Can Generation X save America?
No pressure, fellow Gen-Xers... but we might need to save America from the excesses of the Boomers and the disconnectedness of the millennials.
Today at 3:00 I'll be interviewing Matthew Hennessey about his new book "Zero Hour for Gen X: How the Last Adult Generation Can Save America from Millennials."
Though one of its own sits yet again in the White House, the baby-boom generation, 78 million strong, is finally preparing to depart the scene. Theirs is a 40-year legacy of war, debt, and cultural conflagration. The boomers won’t leave a vacuum when they go, however. The young and hungry millennials—roughly speaking, those between 18 and 35—are licking their lips. Numbering 80 million, these tech-savvy kids are the largest generational cohort in American history, and they’re preparing to seize the commanding heights of the economy and culture. Given their size and cultural clout, the millennials could conceivably jump the queue, crowding out the more traditional priorities and preferences of the intervening generation—Generation X, those roughly between the ages of 37 and 52—and setting the terms of the national debate on everything from the shape of the economy to the future of free speech.
This skipping of a generation, if it happens, will be a special sort of injustice. The youngest Xers are entering the prime of their lives; the oldest among them have passed 50. With no time left to start over, they’re the ones for whom public policy, cultural change, and a growing economy really matter. Their salaries have stagnated over the last nine years, along with GDP growth. The underwater mortgages are largely theirs. The ever-heavier costs of college education fall on their shoulders. Social Security, if it isn’t somehow fixed, is going to disintegrate just as they are getting ready to retire.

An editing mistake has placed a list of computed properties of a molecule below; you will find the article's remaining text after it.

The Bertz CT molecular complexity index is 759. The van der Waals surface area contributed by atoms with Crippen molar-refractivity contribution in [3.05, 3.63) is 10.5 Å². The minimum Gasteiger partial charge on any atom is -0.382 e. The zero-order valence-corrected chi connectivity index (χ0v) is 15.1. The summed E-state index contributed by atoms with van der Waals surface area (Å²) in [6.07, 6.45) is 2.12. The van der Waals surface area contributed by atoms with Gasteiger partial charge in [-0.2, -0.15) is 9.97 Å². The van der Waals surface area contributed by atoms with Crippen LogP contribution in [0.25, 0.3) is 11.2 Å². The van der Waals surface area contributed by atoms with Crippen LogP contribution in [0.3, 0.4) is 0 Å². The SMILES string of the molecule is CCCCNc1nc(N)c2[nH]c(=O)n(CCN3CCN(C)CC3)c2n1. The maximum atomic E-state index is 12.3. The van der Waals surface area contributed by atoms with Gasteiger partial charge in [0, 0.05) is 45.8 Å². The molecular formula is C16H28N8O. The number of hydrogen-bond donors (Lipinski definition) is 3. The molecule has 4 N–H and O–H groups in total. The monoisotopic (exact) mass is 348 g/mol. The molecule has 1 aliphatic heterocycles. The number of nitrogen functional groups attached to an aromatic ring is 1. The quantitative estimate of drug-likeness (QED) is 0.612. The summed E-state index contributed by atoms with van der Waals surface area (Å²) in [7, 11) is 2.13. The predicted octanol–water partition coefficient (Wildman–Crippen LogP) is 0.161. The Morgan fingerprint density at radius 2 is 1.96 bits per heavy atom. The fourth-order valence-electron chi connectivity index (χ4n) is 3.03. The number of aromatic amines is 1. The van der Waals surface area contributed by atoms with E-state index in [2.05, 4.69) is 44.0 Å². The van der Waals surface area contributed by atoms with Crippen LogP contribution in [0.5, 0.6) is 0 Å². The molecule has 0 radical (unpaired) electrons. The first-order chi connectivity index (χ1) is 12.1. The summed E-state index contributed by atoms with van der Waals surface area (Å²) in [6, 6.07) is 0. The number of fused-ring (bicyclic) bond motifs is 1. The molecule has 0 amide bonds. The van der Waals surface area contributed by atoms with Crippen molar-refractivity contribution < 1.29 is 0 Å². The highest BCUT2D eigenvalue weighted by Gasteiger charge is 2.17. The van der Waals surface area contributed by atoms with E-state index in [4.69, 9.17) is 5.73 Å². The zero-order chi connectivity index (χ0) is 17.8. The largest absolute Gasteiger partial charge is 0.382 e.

I got an advance copy of the book, and I have flagged... a few... portions for discussion...
Judge: People training school shooters are not a threat
If a bunch of people training kids to become school shooters are not a "threat to society," I'm not sure what the term means.
From the Huffington Post:
A New Mexico judge received death threats and Islamophobic abuse on Tuesday a day after she granted bail to five Muslims charged with child abuse and accused of training children at their compound to carry out attacks, court officials said.
Police raided the compound in Taos County on Aug. 3 following a tip-off that children held there were starving. They found 11 children in need of food and water, and three days later unearthed the body of a toddler.
In an order published on Tuesday, district Judge Sarah Backus said prosecutors had produced evidence that was “troubling and unusual” but failed to show the defendants abused the children and were a threat to society if released on bail.
The defendants will all be ordered to wear ankle monitors and the kids are in state protective custody.
So, what's up?
Did local police exaggerate the conditions in the compound and promote a false idea that the adults were training the kids to murder school children?
Did the prosecutors mess up their case so badly, prompting this judge's ruling?
Or did the judge make a ruling based on something other than the evidence?
Something is not right, here.
But, wait! There's more!
The City of Asheville says it has not done business with the contractor at the center of the Buncombe County corruption scandal.
Buncombe County Commissioners vote to sue that contractor, along with three former managers who have all been indicted in the scheme.
Who vandalizes a 200-year old tree? This guy does.
Rep. Chuck McGrady (R-Hendersonville) plans to introduce legislation that would end the state's monopoly on liquor sales.
San Francisco launches a "poop patrol" to clean streets of human crap.